Last month, I asked for broad story topics so I could make the official giveaway a free story that you helped me generate.
Thanks to those of you who sent suggestions! Here's a list of what I got:
Those are all great, but here are my reasons for dismissing a couple of them:
- Sleep paralysis
- Dead wolves
- Murders on a train going cross country in the winter in the mountains with a ghost/ ghosts.
- You're a serial killer who knows you'll make a mistake one day. You're trying to control yourself - to stay under the radar. But your perfect victim walks into your life. What do you do?
- The Man Who Walks Away From His Shadow
- A wood Carver that carves people that she sees in her dreams and the people who buy them gets a visit by the person whom the carving is of
- A Greek gorgon in New York (or other modern city of your choice)
That left four ideas that I rolled around in my head and thought about...and finally realized that one of them fit so perfectly as an addendum to my book Monsters of L.A. that I had to do it. So...thank you, Dan'l Danehy-Oakes, you're the big winner and here's the prize:
- I've already done a story about murders on a train in an icy mountain setting ("Bitter Shadows" from Madness on the Orient Express)
- The serial killer and wood carver ideas are too fleshed out (and frankly, Mary Ann, you should write that serial killer idea yourself because it's cool!)
Stheno can’t hold in a harsh laugh when Perseus slays Medusa.
She doesn’t care if any of the other customers are irritated; these days most of them are too busy looking at their phones anyway.
The movie was bad before this, but the ridiculous computer-generated monstrosity being decapitated by a pretty man-child in plastic armor is too much for her. Her sister was both more terrifying and more beautiful; the real Perseus was also a lovelier creature than his current cinematic counterpart.
After all, his father was the king of the gods.
Stheno is nearly overcome by a sudden wash of sadness as she thinks of Zeus, and of her own parents, Ceto and Phorcys; of her other sisters and brothers; of the accursed Athena, who had assisted Perseus; and the rest of the gods and heroes she once moved among, all gone now, dead or faded or hidden away. She thought, a few years ago, that she’d glimpsed the Maenads, playing loud music in a video with more views than it deserved, but otherwise she might be the last of the divine Greeks.
Well, and maybe Perseus.
Stheno studies the figure now strutting across the screen, holding a bulging cloth sack that contains Medusa’s head, and a sword still dripping blood. The thought of Perseus causes her blood to boil and her head-snakes to writhe and hiss beneath the scarf she wears. Perseus, the murderer, who she and Euryale chased three thousand years ago; Perseus, the deceiver who escaped them with a helm of darkness given to him by Hades. Soon after, Euryale gave up the search for Perseus, but Stheno didn’t. Mythology never recorded the time she caught up to him, years later, but nearly found her own head severed by his adamantine sword. She set aside her plans for vengeance after that, although the burning of it never left her. When she finally heard of the death of Perseus, she rejoiced.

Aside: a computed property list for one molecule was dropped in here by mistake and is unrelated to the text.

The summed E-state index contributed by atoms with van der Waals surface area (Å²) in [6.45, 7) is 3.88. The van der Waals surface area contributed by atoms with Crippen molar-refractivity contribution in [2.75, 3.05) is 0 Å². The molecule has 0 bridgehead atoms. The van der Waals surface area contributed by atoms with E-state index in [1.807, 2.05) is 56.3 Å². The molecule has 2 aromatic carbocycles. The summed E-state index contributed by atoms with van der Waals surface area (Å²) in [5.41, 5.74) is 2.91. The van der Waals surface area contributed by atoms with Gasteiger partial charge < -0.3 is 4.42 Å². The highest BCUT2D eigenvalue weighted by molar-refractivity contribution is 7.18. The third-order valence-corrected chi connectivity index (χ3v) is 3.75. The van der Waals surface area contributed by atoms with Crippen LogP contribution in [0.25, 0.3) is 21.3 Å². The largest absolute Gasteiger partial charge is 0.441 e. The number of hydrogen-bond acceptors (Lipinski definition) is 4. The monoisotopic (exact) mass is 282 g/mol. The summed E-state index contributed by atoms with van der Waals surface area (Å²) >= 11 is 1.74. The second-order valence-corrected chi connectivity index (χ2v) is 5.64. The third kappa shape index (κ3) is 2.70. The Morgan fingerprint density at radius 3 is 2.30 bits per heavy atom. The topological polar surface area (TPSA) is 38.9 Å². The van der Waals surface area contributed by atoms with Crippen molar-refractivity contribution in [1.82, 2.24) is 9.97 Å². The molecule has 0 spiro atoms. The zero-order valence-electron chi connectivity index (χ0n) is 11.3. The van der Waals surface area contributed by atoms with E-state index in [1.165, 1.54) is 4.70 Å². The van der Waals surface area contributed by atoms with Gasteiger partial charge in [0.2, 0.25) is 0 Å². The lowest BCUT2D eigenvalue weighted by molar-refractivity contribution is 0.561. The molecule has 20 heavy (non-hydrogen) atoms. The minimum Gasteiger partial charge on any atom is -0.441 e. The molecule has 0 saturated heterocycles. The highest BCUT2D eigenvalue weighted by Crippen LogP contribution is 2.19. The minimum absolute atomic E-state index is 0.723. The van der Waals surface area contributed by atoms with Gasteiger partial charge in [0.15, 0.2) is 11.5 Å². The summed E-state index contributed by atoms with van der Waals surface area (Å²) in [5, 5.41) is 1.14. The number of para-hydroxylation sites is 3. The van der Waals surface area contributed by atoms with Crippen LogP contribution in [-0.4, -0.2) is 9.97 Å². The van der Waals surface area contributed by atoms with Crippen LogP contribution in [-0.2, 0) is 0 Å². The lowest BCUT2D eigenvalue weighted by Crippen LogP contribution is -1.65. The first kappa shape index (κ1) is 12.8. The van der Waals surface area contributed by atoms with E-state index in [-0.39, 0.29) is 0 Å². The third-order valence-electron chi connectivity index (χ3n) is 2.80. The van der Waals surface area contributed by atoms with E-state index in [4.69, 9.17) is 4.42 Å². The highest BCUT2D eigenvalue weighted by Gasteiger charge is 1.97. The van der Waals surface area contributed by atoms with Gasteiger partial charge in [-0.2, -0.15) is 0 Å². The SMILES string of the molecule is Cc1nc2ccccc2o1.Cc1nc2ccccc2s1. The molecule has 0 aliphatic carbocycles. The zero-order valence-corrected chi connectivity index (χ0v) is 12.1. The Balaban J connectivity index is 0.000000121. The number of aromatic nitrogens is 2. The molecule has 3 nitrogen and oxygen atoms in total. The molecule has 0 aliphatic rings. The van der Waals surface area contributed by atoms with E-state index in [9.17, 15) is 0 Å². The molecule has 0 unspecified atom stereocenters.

But Perseus – the first great Mycenaean hero – hadn’t given up so easily. A hundred years after his death, Stheno had seen him from afar, leading a great army, young again, his name new…but with the same eyes that could turn men to stone she’d recognized him in an instant. When he’d died in battle before she could reach him, she’d once again cursed her failure.
But he’d shown up again, in another century. And again. And again. Always the hero, always in a different form, with different name, but still him. Sometimes he died before she could reach him; other times she lost his trail. Once he''d injured her badly with the aid of the last centaur, and she'd been forced to flee; she might be immortal, but she felt pain. Stheno continued in her own body while Perseus was reborn generation after generation, always taunting her with the promise of retribution she never achieved.
And so she’d pursued him over the millennia. She learned to walk among humans, to hide her head beneath scarves and hats, her eyes behind glasses, or simply kept lowered. Upon occasion, if she needed to appease her anger or her material needs, she removed her glasses and locked gazes with a victim, enjoying the power that filled her as she silenced a screaming man forever, watching his skin turn to white marble or gray granite. Stheno had learned to be cautious with this particular pleasure, however; it wouldn’t do to leave a trail of uncannily-realistic statues leading straight to her.
Stheno watches the ridiculous film to the end. As she exits the theater into the wet Seattle night, doing her best to stay away from other patrons, she feels quite certain the actor playing Perseus is Perseus. She’s seen his soul change slightly over the long years, whittled away with each passing reincarnation, lessened as each fresh era displayed less use for heroes, until he’d dwindled down to the vain, useless fop she’d just seen on screen.
Still, she’s never found him this easily before. Despite his stature in the movie business, she knows she could get to him. He doesn’t know what or who he really is, so he’d be easy to kill.
This time, at last, she might find her revenge.
Daniel is especially tired tonight. He worked at the restaurant until 7 p.m., clearing tables and hustling dishes, then he rode his bike home as fast as he could since his mama wouldn’t be home from her job until after 9 p.m., and his Tia Lupe would be bored watching his six-year-old sister Alicia. He’ll send Tia home, then do his homework while he gets Alicia fed and into bed. Normally he can get a few hours to himself, from ten until midnight, when he drifts off to sleep, but he’s exhausted after what happened at school today.
He stood up to the bullies threatening his friend Ken.
Ken is small, not good with confrontation, an easy target for the class bullies. Daniel has always stood up for him, but today there were three. One – Raul – is big, broad-shouldered, without an ounce of compassion or regard for another human being. Daniel ducked his first punch, but took a blow to the shoulder before his charge caught Raul and his two minions off-guard. Raul went down hard, got back up swearing vengeance, but Daniel was more worried about Ken.